Be Impeccable With Your Word

Updated: May 12, 2018


One day sophomore year in high school, I was in the girls’ downstairs bathroom. I put my right hand in my coat pocket and found a note. Remember those days of writing notes to your friends? I hadn’t remembered one being in my pocket so I curiously took it out to investigate. As I type this, my heart still races at the memory of what it said. The note was from my “best friend” to another girl we were friendly with. “Regina is so ugly, I don’t know why Todd even likes her. She walks so weirdly too.” There was more to the note but that’s what I remember. My "best friend" hadn’t intended for me to see the note; she had borrowed my jacket and must have accidentally left it in the pocket.


The book, The Four Agreements, would say I made an agreement that day to believe what she said. It was easy for me to believe I was ugly because I had never heard anything to the contrary and was made fun of by boys in my elementary school. The book describes negative words as black magic and as a spell that one is put under. This is to magnify the power of what our words can do to someone else and to ourselves.


Later in college during my freshman year orientation, I had a conversation with a new friend and was able to start to make a new agreement with myself. He told me about friends of his who had asked him who I was because they thought I was pretty and wanted to find out about me. I’ll never forget how shocked I was when he told me that. I had him repeat himself at least three times. He couldn’t believe I was so surprised. He said it seemed like I held myself with a ton of confidence. I guess I had done a pretty good job of faking it.


The Four Agreements says once we hear something positive we are able to release the old agreement and the black magic spell we are under.


In the book, gossip is also described as a form of black magic. I like the example Don Miguel Ruiz gives to describe how gossip can spread like a computer virus. Imagine you are starting a new class and have been excited for this class for months. Then you see a friend coming out of the class you are about to go into and they say that the teacher is an awful creep. What happens to your opinion of the class and the teacher? That friend could have been annoyed because they had just received a bad grade. But now that you believe the gossip, your opinion changes about the teacher.


I have seen this happen a million times with elementary school teachers. Parents openly share their personal opinions about their child’s negative experience with a teacher to warn other parents. But your experience is totally your own and unique to your personality and the personality of your child. The author would suggest to give people a chance to form their own opinions.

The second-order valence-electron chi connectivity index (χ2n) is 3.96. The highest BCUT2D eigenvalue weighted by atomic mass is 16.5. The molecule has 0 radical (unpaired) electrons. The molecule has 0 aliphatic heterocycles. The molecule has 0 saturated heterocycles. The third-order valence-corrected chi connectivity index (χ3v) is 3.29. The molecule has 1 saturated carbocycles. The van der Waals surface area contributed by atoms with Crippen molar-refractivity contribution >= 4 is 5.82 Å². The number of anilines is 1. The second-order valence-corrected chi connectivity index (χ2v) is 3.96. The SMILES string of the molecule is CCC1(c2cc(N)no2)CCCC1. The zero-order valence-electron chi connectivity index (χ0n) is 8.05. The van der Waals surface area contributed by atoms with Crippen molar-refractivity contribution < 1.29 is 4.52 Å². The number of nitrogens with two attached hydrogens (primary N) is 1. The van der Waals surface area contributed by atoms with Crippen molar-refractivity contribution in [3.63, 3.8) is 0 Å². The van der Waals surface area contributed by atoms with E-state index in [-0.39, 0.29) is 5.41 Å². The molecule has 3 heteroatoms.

The last aspect of black magic is in my opinion the worst, and it is the one we do on ourselves. We tell ourselves horrible things. “I’m never going to be good enough. I’m fat. I’m ugly. No one really likes me. I’m stupid. I’m never going to get all of this done. I’m a bad mom. I’m a bad dad. I’m too sensitive. I’m too abrasive.”


The world of spirituality calls the voice in our head that tells us we aren’t good enough, the ego or self-critic. In coaching, we call it the gremlin voice. To be able to stop that gremlin voice we must first get clear on what it is saying. From there, we decide what message would we rather hear? Doing those two simple things, getting clear on what your worst gremlin message is, then choosing a positive message, can change your life in a way that you would never believe.


Can you remember a time when someone said something to you that was incredibly hurtful, and you believed it from that day? What message did it send to you? Do you still believe it? How much of your life does believing that message impact who you are today? What message or thought can replace it?


If you have ever even dipped your toe into personal development reading you already know that affirmations can be life changing. The reason being, our brain gets rewired when we hear a new message. Even if we don’t believe the new (positive) message yet. If the message you received as a child was that you were unaccepted for yourself and therefore unlovable, you would start to create an affirmation saying, “I love and approve of myself.” You would say the affirmation all the time to yourself, so it became an automatic background noise.


In the shower you say, “I love and approve of myself”, walking from the car to the grocery store you say, “I love and approve of myself.” Even if you don’t believe it, the brain starts to believe it. You will notice a shift in how you think of yourself once you are persistent with the affirmation. If you don’t believe this, just do a google search on the benefits of affirmation and the brain’s ability to change neuro pathways. It’s science and has been proven. And as a

personal case study of one, I can say it has worked for me.


Don Miguel Ruiz says being impeccable with your word is the hardest of the agreements to honor. He suggests we spread white magic instead, which is, of course, love. “Just imagine what you can create with the impeccability of the word. It can take away all fear and transform it into joy and love.”

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© 2018 by Regina DuBois